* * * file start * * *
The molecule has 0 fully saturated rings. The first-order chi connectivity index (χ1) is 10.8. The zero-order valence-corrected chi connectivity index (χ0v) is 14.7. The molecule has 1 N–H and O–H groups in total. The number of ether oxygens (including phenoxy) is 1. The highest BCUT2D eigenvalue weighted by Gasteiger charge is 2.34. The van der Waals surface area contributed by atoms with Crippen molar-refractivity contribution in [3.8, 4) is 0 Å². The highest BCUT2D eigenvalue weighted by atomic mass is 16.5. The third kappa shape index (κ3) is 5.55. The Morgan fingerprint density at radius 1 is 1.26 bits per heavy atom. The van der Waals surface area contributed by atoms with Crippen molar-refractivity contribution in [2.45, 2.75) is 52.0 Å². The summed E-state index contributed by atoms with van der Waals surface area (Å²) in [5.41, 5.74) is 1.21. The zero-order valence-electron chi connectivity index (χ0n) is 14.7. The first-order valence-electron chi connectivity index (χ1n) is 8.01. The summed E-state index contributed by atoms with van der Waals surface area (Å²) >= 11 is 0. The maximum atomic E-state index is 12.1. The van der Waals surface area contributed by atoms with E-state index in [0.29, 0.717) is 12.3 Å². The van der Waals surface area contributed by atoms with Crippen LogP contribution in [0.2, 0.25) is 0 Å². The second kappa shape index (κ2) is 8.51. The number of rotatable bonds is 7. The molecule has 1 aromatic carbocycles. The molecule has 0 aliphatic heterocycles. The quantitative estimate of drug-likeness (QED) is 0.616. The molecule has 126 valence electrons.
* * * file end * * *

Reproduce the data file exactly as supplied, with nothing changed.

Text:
The molecule has 0 fully saturated rings. The first-order chi connectivity index (χ1) is 10.8. The zero-order valence-corrected chi connectivity index (χ0v) is 14.7. The molecule has 1 N–H and O–H groups in total. The number of ether oxygens (including phenoxy) is 1. The highest BCUT2D eigenvalue weighted by Gasteiger charge is 2.34. The van der Waals surface area contributed by atoms with Crippen molar-refractivity contribution in [3.8, 4) is 0 Å². The highest BCUT2D eigenvalue weighted by atomic mass is 16.5. The third kappa shape index (κ3) is 5.55. The Morgan fingerprint density at radius 1 is 1.26 bits per heavy atom. The van der Waals surface area contributed by atoms with Crippen molar-refractivity contribution in [2.45, 2.75) is 52.0 Å². The summed E-state index contributed by atoms with van der Waals surface area (Å²) in [5.41, 5.74) is 1.21. The zero-order valence-electron chi connectivity index (χ0n) is 14.7. The first-order valence-electron chi connectivity index (χ1n) is 8.01. The summed E-state index contributed by atoms with van der Waals surface area (Å²) >= 11 is 0. The maximum atomic E-state index is 12.1. The van der Waals surface area contributed by atoms with E-state index in [0.29, 0.717) is 12.3 Å². The van der Waals surface area contributed by atoms with Crippen LogP contribution in [0.2, 0.25) is 0 Å². The second kappa shape index (κ2) is 8.51. The number of rotatable bonds is 7. The molecule has 1 aromatic carbocycles. The molecule has 0 aliphatic heterocycles. The quantitative estimate of drug-likeness (QED) is 0.616. The molecule has 126 valence electrons.